You know what they say about Ebola, right?
Yeah, me neither.
Probably because — despite way too much noise about it on my Facebook and Twitter feeds, TV news and the like — I’ve pretty much tuned out anything Ebola-related.
Somehow, I’m still alive.
At the end of the day, reading up on Ebola — or I guess anything for that matter — is a really quick cost-benefit analysis for me. We have only so many minutes in a day, right? So here’s my thought process: So far we’ve heard about just a few confirmed cases of the virus in the United States. Literally, a few. As in four. And a single death among those. Out of over 300 million people in the country.
So considering the odds that I or anyone I know will ever contract it, aren’t there more pressing things I could be devoting my attention to?
That’s a rhetorical question.
This column (except the following few paragraphs) first appeared in this week’s newspaper, which came out on Thursday — the day a New York City man was, I’m sure you’ve heard, found to have been diagnosed with Ebola. As I saw the headlines stream in, part of me thought, “Wow, I’m really going to look like a fool for writing that column.”
While it’s scary to think about what still can happen in a worst case scenario, the media’s response has pretty much still justified what I’ve written.
Yesterday, Friday, CNN asked: “Is Ebola the ISIS of biological agents?” And at one point, the network had more Ebola “analysts” on screen than actual people in the country who have been diagnosed with the virus — even with the fourth case in New York City.
Surely, though, they are not alone.
Also by Joseph Pinciaro:
I read a book in high school called “The Culture of Fear: Why Americans Are Afraid of the Wrong Things.” It mentions road rage, plane crashes and, yes, even Ebola. These are scary things, sure. But not things to live in fear of.
“Valid fears have their place; they cue us to danger,” author Barry Glassner wrote. “False and overdrawn fears only cause hardship.”
I hate to make it sound like I’m downplaying the deaths that have occurred worldwide due to the Ebola virus, or the threat the virus poses if ignored. Close to 5,000 lives have been lost in West Africa, which really is sad. And if I lived in West Africa, I’m not so sure I’d be writing this column — or if I would be allowed to, but that’s another topic.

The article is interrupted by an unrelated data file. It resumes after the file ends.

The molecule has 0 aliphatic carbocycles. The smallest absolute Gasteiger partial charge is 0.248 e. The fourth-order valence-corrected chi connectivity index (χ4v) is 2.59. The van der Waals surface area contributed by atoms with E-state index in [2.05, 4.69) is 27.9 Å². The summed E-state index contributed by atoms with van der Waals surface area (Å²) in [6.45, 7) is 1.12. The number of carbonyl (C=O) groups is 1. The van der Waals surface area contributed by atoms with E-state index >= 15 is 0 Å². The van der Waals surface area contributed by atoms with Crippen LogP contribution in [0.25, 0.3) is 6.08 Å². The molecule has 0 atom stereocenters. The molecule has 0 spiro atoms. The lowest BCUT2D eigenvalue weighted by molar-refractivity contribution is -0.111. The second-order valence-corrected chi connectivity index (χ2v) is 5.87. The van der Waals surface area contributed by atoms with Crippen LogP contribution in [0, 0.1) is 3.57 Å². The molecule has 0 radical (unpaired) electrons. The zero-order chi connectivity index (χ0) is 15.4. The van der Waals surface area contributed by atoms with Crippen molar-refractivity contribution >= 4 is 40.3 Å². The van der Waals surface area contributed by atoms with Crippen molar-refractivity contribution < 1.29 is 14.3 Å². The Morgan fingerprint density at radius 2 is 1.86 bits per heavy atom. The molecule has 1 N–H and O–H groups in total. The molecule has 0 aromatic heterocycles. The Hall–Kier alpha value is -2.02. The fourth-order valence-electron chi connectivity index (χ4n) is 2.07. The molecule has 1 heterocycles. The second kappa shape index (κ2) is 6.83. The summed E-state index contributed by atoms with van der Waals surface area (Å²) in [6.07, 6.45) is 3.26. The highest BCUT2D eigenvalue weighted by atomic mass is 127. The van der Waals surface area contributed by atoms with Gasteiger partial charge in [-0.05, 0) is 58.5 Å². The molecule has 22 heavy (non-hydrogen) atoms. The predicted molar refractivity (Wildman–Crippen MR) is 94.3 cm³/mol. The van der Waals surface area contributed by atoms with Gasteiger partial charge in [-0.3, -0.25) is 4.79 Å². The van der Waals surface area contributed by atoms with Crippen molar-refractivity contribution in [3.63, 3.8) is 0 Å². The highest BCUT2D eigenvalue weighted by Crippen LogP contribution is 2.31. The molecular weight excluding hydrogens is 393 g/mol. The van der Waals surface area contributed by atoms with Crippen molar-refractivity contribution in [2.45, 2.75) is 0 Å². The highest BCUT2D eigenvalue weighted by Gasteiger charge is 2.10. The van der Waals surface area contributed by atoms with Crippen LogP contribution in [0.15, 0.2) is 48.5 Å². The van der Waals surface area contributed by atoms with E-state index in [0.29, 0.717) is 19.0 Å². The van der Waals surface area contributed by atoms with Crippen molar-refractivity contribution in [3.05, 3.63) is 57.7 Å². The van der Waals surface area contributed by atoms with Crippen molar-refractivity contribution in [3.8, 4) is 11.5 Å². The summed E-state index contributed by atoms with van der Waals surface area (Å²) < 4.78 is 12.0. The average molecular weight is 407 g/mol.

It really is an unfortunate reality that there are parts of the world where this is happening.
The United States, lucky for us, is not one of them.
But the way the media (and, yeah, I’m not that different from you — “the media” gets to me too, sometimes) is portraying this Ebola scare, you’d think 5,000 lives had been lost in the U.S. Or 50,000. The most popular story in The New Yorker this week? “The Ebola Wars.” Never mind that real war we’re in. Or maybe “wars” would be more accurate.
But no worries. It’s OK. Don’t worry, be happy because our politicians are coming to save us from Ebola! They’re calling for the closing of flight paths and the naming of czars — and, thankfully for all of us, we’re getting it all. Meanwhile, politicians can’t agree on who should be appointed to serve as Surgeon General, the federal government’s top medical expert.
Surely, hiring a political insider, I mean an Ebola czar, will stop you and me from contracting the virus, right? Sure, closing flights from some of the more dangerous areas could be a precautionary move for a while (never mind those people who might just take an indirect route from West Africa to America), but I figure keeping the virus in check would have more to do with training medical personnel properly than making a political appointment. They make nice headlines though, I suppose.
It’s like every time I hear “Ebola” now, the zombie apocalypse comes to mind, like a scene from “Dawn of the Dead.” It’s really just good old-fashioned scare tactics.
“Ebola Wars”? An Ebola czar? Seriously, try to think of something scarier than a czar fighting a war against an invisible virus.
Maybe I’m just resigned to the fact that living on the East End without a boat, I’m pretty much done if any kind of epidemic hits here. I’m trapped, and I accepted that the day I signed my mortgage. Despite those Coastal Evacuation Route signs, I’m not making it far.
So why write a column about it then, you ask? Sure, it would be great if you could stop clogging my feeds with horror-filled stories designed to scare us without the numbers to support such a threat. But honestly, I do hope you join me in ignoring the noise and worrying about things closer to home that do affect you — that affect us. In a shameless plug, I think our editorial is a pretty good place to start, but maybe it’s something else for you. More time with family and friends, as they say. The list goes on.
Just enough with the Ebola already.
Joseph Pinciaro is the managing editor of The Suffolk Times. He can be reached at 354-8024 or[email protected].